This weekend I was able to hear the last fifteen minutes of one of my favorite radio series, This American Life. It always seems like such a treat when I’m able to catch to these shows in “real time” (not just on my podcast playlist!) and I’m particularly jazzed that I caught some of this week’s episode, which was titled Batman. Here’s the synopsis:
“Can other people’s expectations of you alter what you can do physically? Alix Spiegel and Lulu Miller of NPR’s new radio show and podcast Invisibilia investigate that question – specifically, they look into something that sounds impossible: if people’s expectations can change whether a blind man can see.”
Intriguing, right? If you didn’t hear it yourself, I hope you’ll take my word for it when I say “Yes. Yes. Yes.” Though the whole episode is interesting, the ending, which looks at how people who are blind learn the skill of echolocation, is really neat. To try and sum it up, in order for a blind person to effectively learn how to bounce sound off their environment as a way of self-navigating, they essentially have to be allowed to get lost and find their way to safety.
As you might imagine, this process is both hard for the person trying to navigate and the people charged with protecting this person (ie: parents, spouses, siblings, etc…) Not only do these “protectors” have to watch the ones they love travel through confusing and dangerous situations but they also have to resist the urge to jump in and rescue this person. Allowing the blind person to find her own boundaries is what eventually leads to her being able to effectively self-navigate. When the protector instinct interrupts this process it not only keeps the blind person from learning echolocation but from developing further self-sufficiency. As the interviewer puts it, in some cases “love gets in the way.”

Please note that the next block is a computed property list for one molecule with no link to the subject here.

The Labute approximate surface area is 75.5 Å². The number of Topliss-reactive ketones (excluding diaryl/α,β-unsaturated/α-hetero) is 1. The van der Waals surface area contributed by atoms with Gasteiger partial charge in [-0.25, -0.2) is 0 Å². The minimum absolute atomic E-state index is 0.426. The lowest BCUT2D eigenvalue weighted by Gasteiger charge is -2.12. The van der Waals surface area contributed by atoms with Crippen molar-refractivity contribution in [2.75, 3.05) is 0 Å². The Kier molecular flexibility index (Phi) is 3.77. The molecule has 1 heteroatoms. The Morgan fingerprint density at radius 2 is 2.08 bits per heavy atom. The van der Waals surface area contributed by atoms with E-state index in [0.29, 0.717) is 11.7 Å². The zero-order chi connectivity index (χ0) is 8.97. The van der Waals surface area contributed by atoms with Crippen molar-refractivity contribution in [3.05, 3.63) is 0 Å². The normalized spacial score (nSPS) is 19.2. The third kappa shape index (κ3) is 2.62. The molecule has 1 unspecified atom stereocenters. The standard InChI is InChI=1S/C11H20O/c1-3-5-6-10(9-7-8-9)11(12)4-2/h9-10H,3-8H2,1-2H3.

This line really stayed with me. I thought of the times in my life when I have felt over-protected and when I have played the role of protector for the ones I love. As mentioned in my last post Healthy Boundaries, we have this popular misconception floating around that says we must save those we love from ever having to experience danger, pain, or rock bottom. And it’s popular for a reason: again, this protector piece is sort of hard wired within us and of course, it isn’t a completely bad thing! Where we go wrong is when we allow these instincts to overshadow our recognition of another person’s abilities.
When these abilities go unrecognized and we dive in to save the ones we love every time they go near danger we rob them of rich learning opportunities and chances for growth. Perhaps we do this with ourselves as well, shielding ourselves from discomfort in the name of self-care when really, we could be growing through the challenge.